Europeans see our products as essential goods. But to provide them and maintain business as usual has proven difficult. Our sector is particularly hit by the spike in energy prices. At the time of writing, many paper mills across of Europe were forced to stop production or to introduce temporary downtimes. This situation puts at risk the jobs of over 4 million people who are employed in the European forest-based value chain.

2021 07 09 110047The supply chain shortages could have major implications for the pulp and paper industry. Products of all kinds made of pulp and paper, including packaging and essential hygiene products, are in danger of disruptions. This includes the transport and delivery of food and pharmaceuticals, including to the populations which need it the most in the face of the multiple current crises.

The Versailles Declaration has called for the protection of critical infrastructure, we are now calling for our sectors[i] to be recognised as essential suppliers in several critical European value chains and to be eligible for state aid and preferential gas deliveries. This will ensure continuity of vital supplies to society during the double energetic and security crisis, and as the EU is still recovering from the Covid-19 health crisis.

Reasons for further diversification of gas supplies, as called for by the EU Commission and several Member States are well understood, and supported, by our sector. Over the past decade, we have been leading in terms of investments in the transition to a greener and more efficient energy model. But it is important that new restrictions are applied in a pragmatic and fair way, and with deep respect to the fundamental role of different economic sectors.

A plan to wean ourselves off Russian gas and oil as a feedstock for manufacturing should be backed by the necessary national and European resources.  Wood-based materials clearly are such a resource, and many connected sectors are already starting to tap into our readily available substitutes. In addressing Europe’s strategic dependencies, Heads of State and Government have also underlined the importance of critical raw materials; wood-based materials are a key enabling raw material. Pulp and paper and their derivatives hold potential as circular, sustainable and home-grown substitutes for those fossil materials impacted by the crisis. This includes a number of plastic-based products, but also textiles, packaging, and even electric car batteries. By replacing CO2-intensive materials with wood-based products we reduce EU emissions by 10%, or 410 Mt CO2 equivalent per year.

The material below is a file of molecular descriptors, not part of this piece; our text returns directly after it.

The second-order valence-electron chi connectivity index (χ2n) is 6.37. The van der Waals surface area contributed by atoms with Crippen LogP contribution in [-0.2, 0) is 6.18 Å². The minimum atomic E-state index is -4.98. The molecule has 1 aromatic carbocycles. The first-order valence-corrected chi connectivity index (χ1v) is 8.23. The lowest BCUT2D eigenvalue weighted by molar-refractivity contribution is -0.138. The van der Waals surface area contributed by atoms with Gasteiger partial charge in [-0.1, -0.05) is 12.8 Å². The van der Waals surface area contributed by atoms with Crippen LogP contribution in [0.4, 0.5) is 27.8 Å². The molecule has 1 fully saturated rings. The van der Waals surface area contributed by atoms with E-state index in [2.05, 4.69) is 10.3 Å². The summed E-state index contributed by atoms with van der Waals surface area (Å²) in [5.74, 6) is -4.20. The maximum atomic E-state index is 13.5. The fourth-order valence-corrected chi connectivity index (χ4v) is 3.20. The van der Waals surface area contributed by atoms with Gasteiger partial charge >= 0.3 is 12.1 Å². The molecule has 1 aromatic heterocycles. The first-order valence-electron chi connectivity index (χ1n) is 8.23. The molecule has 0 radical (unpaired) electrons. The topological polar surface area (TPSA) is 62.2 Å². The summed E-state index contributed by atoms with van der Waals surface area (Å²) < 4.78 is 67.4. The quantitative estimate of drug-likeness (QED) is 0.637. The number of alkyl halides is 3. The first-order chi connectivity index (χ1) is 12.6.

As we did in past times of crisis, we will strongly support the work of the EU institutions and national governments with our reiterated commitment to invest in Europe’s energy future and growth model, and by providing regular updates on the evolution of the paper and pulp sector economic situation.

[i] NACE codes 17, 18 and 02.10

About Cepi :

Cepi is the European association representing the paper industry. We offer a wide range of renewable and recyclable wood-based fibre solutions to EU citizens: from packaging to textile, hygiene and tissue products, printing and graphic papers as well as speciality papers, but also bio-chemicals for food and pharmaceuticals, bio-composites and bioenergy. We are a responsible industry: 86% of our raw materials are sourced from within the European Union and 78% of the wood comes from certified forests, 92% of the water we use is returned in good condition to the environment. We are the world champion in recycling at the rate of 73.9%. At the forefront of the decarbonisation and industrial transformation of our economy, we embrace digitalisation and bring 18.5 billion value addition to the European economy and €4.5 billion investments annually.

More information about our sustainability performance here

Through its 18 national associations, Cepi gathers 495 companies operating 895 mills across Europe and directly employing more than 180,000 people.

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Cepi’s thoughts are with our colleagues and the people of Ukraine who are suffering an unbearable war. Today, we see how the unprovoked and unjustified Russian invasion of Ukraine has become a dramatic wakeup call to strengthen the European Union’s energy security and to build its strategic autonomy. In this context, the forest fibre-based industry offers readily available solutions to address the serious shortcomings of Europe’s dependence on fossil fuels.

In its communication, RePowerEU: Joint European action for more affordable, secure and sustainable energy, the European Commission focuses on reducing Europe’s dependence on energy imports. Access to affordable clean energy is paramount to keep operations in our sector going. For months, the pulp and paper industry has been enduring high energy prices, which are skyrocketing in the recent days. Therefore, the long-overdue actions at both national and EU levels to secure the industry’s future in Europe remain critical. 

2020 02 21 105500Decisionmakers must also realise that Europe needs to address its dependence not only on energy imports, but also on fossil-based materials. The European economy can further minimise its fossil fuel needs by tapping into the potential of bio-based value chains to substitute carbon-intensive materials. To further build the resilience of the European economy, we call on the European Commission to reconsider its approach to renewable, bio-based products.